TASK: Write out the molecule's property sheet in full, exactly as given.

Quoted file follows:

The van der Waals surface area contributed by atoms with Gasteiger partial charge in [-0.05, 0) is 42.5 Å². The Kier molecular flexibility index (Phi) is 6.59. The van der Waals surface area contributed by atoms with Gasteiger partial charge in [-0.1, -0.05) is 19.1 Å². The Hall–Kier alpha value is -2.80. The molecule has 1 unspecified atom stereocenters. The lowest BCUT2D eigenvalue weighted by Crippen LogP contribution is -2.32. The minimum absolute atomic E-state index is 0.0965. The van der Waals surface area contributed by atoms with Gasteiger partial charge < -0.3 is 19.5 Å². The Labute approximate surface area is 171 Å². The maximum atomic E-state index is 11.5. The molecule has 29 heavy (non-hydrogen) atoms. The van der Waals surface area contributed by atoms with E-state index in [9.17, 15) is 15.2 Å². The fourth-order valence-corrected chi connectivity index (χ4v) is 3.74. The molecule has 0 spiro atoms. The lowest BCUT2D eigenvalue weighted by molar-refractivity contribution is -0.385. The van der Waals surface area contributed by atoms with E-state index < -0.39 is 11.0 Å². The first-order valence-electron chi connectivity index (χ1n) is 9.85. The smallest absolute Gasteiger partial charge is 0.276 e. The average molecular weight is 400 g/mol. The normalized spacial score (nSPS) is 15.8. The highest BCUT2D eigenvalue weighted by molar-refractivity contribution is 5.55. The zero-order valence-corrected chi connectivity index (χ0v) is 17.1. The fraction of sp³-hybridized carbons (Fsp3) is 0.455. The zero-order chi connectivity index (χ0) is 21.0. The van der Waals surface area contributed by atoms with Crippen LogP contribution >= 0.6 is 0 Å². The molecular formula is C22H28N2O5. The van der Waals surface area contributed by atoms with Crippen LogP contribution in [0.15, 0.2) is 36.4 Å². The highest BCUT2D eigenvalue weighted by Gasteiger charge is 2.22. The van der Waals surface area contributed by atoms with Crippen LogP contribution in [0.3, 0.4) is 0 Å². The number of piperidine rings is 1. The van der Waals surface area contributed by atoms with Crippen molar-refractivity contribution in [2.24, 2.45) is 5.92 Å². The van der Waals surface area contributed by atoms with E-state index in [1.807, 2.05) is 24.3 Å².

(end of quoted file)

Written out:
The van der Waals surface area contributed by atoms with Gasteiger partial charge in [-0.05, 0) is 42.5 Å². The Kier molecular flexibility index (Phi) is 6.59. The van der Waals surface area contributed by atoms with Gasteiger partial charge in [-0.1, -0.05) is 19.1 Å². The Hall–Kier alpha value is -2.80. The molecule has 1 unspecified atom stereocenters. The lowest BCUT2D eigenvalue weighted by Crippen LogP contribution is -2.32. The minimum absolute atomic E-state index is 0.0965. The van der Waals surface area contributed by atoms with Gasteiger partial charge < -0.3 is 19.5 Å². The Labute approximate surface area is 171 Å². The maximum atomic E-state index is 11.5. The molecule has 29 heavy (non-hydrogen) atoms. The van der Waals surface area contributed by atoms with E-state index in [9.17, 15) is 15.2 Å². The fourth-order valence-corrected chi connectivity index (χ4v) is 3.74. The molecule has 0 spiro atoms. The lowest BCUT2D eigenvalue weighted by molar-refractivity contribution is -0.385. The van der Waals surface area contributed by atoms with E-state index < -0.39 is 11.0 Å². The first-order valence-electron chi connectivity index (χ1n) is 9.85. The smallest absolute Gasteiger partial charge is 0.276 e. The average molecular weight is 400 g/mol. The normalized spacial score (nSPS) is 15.8. The highest BCUT2D eigenvalue weighted by molar-refractivity contribution is 5.55. The zero-order valence-corrected chi connectivity index (χ0v) is 17.1. The fraction of sp³-hybridized carbons (Fsp3) is 0.455. The zero-order chi connectivity index (χ0) is 21.0. The van der Waals surface area contributed by atoms with Crippen LogP contribution >= 0.6 is 0 Å². The molecular formula is C22H28N2O5. The van der Waals surface area contributed by atoms with Crippen LogP contribution in [0.15, 0.2) is 36.4 Å². The highest BCUT2D eigenvalue weighted by Gasteiger charge is 2.22. The van der Waals surface area contributed by atoms with Crippen LogP contribution in [0.3, 0.4) is 0 Å². The number of piperidine rings is 1. The van der Waals surface area contributed by atoms with Crippen molar-refractivity contribution in [2.24, 2.45) is 5.92 Å². The van der Waals surface area contributed by atoms with E-state index in [1.807, 2.05) is 24.3 Å².